Mediterranean cruises are becoming more popular as incomes have increased over the past few decades. People in the 30ís and 40Ďs are much more adventuresome than their parents and grandparents at that age.
Think of Italy as a midway point, and the cruises are generally divided into Eastern Mediterranean and Western Mediterranean Some go as far west (usually over seven days) as Spain and Portugal from Italy, or as far east as Istanbul.
Various islands such as Sicily, Malta, Crete, the Greek Isles, Corsica and Elba may or may not be included.
These cruises are becoming so popular that over half of the space for this year is already booked. It is difficult to get the most popular balcony cabins and suites for many sailings. Early planning achieves the best results. This would still be a good time to book for late August through November after which most of the ships return to the Caribbean. The best prices for next May through summer í07 are available now.
The amount of history, culture, and unique experiences are amazing. Each cruise offers excursions in each port. On some ships they may be included or optional. A day or two before and after the cruise maximizes the experience in the first and last port. Youíll feel like the whole adventure has changed you for the better.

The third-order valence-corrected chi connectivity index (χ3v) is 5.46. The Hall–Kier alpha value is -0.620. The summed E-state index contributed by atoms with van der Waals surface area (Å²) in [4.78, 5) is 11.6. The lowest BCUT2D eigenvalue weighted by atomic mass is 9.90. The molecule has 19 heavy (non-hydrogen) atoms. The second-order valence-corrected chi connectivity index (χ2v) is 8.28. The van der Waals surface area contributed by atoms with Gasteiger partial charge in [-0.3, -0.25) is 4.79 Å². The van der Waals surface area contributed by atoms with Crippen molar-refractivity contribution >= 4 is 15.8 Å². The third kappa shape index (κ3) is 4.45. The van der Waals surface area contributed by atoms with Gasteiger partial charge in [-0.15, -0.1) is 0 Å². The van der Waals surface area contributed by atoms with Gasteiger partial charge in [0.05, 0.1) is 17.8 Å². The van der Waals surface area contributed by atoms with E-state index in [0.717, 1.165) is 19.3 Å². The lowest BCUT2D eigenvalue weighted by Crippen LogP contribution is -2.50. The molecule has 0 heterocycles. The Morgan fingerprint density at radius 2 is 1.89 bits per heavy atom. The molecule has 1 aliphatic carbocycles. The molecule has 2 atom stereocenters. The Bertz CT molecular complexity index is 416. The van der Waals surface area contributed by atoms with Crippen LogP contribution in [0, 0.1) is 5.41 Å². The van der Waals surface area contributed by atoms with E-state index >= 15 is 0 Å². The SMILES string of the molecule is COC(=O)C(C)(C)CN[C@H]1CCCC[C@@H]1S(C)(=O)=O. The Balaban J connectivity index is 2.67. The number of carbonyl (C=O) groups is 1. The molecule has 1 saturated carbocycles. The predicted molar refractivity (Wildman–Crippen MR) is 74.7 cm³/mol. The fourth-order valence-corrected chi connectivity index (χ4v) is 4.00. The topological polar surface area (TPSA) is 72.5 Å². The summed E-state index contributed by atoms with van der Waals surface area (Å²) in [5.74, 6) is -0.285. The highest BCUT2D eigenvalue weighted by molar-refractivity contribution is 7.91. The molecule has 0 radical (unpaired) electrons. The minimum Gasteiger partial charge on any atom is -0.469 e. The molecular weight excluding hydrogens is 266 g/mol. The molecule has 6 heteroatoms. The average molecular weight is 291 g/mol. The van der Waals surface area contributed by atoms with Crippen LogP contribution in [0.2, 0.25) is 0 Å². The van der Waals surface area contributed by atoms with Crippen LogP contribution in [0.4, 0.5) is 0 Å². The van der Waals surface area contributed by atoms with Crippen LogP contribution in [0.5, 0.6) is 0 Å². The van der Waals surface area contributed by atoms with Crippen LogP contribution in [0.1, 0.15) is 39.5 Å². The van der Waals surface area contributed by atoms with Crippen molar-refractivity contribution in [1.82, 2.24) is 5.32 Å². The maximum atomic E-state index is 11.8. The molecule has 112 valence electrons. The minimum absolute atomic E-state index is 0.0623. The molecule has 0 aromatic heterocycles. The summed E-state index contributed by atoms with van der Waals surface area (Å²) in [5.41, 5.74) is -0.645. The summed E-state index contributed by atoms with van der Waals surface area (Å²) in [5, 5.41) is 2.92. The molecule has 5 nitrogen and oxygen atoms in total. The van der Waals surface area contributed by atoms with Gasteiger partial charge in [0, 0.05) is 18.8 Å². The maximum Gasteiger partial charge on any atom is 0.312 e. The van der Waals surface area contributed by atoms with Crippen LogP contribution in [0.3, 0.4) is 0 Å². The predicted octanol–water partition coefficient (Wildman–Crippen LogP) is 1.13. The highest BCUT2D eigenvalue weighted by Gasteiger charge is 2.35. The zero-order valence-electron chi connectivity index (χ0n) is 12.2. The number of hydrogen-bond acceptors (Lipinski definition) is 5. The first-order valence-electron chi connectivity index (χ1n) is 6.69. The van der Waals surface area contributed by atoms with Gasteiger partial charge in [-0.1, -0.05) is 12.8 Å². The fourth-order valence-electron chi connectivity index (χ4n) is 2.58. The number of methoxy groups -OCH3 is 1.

Barcelona is a city that you could spend a week in, easily. Many of the cruises begin here. When they picked us up to go to our ship they took us on a mini tour. We saw the cathedral designed by Gaudi, the famous Spanish architect. If you spend a night or two in Barcelona, there is a hop on, hop off bus that stops at various sites all day. You can buy a one or two day ticket and see the Picasso and Miro museums and a couple of dozen other attractions all day.
Monaco is a port for some ships and an excursion from Nice on other ships. Thereís a Princess Grace Kelly Ranier tour and the Grand Casino, among other sites in this tiny country. You can see the beautiful lavender fields and vineyards in Provence on some excursions and the Palace of the Popes who lived for 100 years in France. You can visit the winery at the Palace of the Popes for samples and to purchase a bottle.
In Tuscany there are marble and alabaster factories as well as medieval towns from the 1100ís. Florence and Pisa can be visited from there. In Florence you might want see Michelangeloís Statue of David.
Of course Rome has amazing ruins of the ancient Forum, the Parthenon, and the Trevi Fountain among its sites. The Vatican and St. Peterís is mind-boggling with the art that is found there, created for the eyes of only one man.
Naples and Sorrento yield the beautiful coast, the ruins of Pompeii (you can still walk its streets) or a cruise over to the island of Capri.
Next month Iíll tell you more of the sites on the Mediterranean cruise itineraries.
Many Happy Returns,